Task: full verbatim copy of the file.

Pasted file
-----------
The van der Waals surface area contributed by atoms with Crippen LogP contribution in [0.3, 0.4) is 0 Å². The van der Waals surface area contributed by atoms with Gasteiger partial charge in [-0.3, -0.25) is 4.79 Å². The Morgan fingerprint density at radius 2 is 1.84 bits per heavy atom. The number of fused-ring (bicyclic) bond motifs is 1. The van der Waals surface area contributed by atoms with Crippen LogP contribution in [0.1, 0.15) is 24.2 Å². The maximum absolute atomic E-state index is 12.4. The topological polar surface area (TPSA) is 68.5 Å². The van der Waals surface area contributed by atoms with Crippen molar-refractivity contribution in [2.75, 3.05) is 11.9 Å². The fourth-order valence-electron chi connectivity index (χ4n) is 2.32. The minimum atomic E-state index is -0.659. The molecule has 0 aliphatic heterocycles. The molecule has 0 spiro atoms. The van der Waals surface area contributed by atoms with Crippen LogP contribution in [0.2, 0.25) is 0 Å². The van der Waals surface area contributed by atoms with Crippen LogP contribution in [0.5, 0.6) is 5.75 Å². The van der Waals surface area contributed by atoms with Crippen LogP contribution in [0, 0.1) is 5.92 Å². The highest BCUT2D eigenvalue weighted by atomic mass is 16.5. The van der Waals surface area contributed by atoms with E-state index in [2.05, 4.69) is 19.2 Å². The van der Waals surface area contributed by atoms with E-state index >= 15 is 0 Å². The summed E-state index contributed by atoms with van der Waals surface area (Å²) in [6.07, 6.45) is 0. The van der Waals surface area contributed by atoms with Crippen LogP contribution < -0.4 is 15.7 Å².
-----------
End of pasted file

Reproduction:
The van der Waals surface area contributed by atoms with Crippen LogP contribution in [0.3, 0.4) is 0 Å². The van der Waals surface area contributed by atoms with Gasteiger partial charge in [-0.3, -0.25) is 4.79 Å². The Morgan fingerprint density at radius 2 is 1.84 bits per heavy atom. The number of fused-ring (bicyclic) bond motifs is 1. The van der Waals surface area contributed by atoms with Crippen LogP contribution in [0.1, 0.15) is 24.2 Å². The maximum absolute atomic E-state index is 12.4. The topological polar surface area (TPSA) is 68.5 Å². The van der Waals surface area contributed by atoms with Crippen molar-refractivity contribution in [2.75, 3.05) is 11.9 Å². The fourth-order valence-electron chi connectivity index (χ4n) is 2.32. The minimum atomic E-state index is -0.659. The molecule has 0 aliphatic heterocycles. The molecule has 0 spiro atoms. The van der Waals surface area contributed by atoms with Crippen LogP contribution in [0.2, 0.25) is 0 Å². The van der Waals surface area contributed by atoms with Crippen LogP contribution in [0.5, 0.6) is 5.75 Å². The van der Waals surface area contributed by atoms with Crippen LogP contribution in [0, 0.1) is 5.92 Å². The highest BCUT2D eigenvalue weighted by atomic mass is 16.5. The van der Waals surface area contributed by atoms with E-state index in [2.05, 4.69) is 19.2 Å². The van der Waals surface area contributed by atoms with E-state index >= 15 is 0 Å². The summed E-state index contributed by atoms with van der Waals surface area (Å²) in [6.07, 6.45) is 0. The van der Waals surface area contributed by atoms with Crippen LogP contribution < -0.4 is 15.7 Å².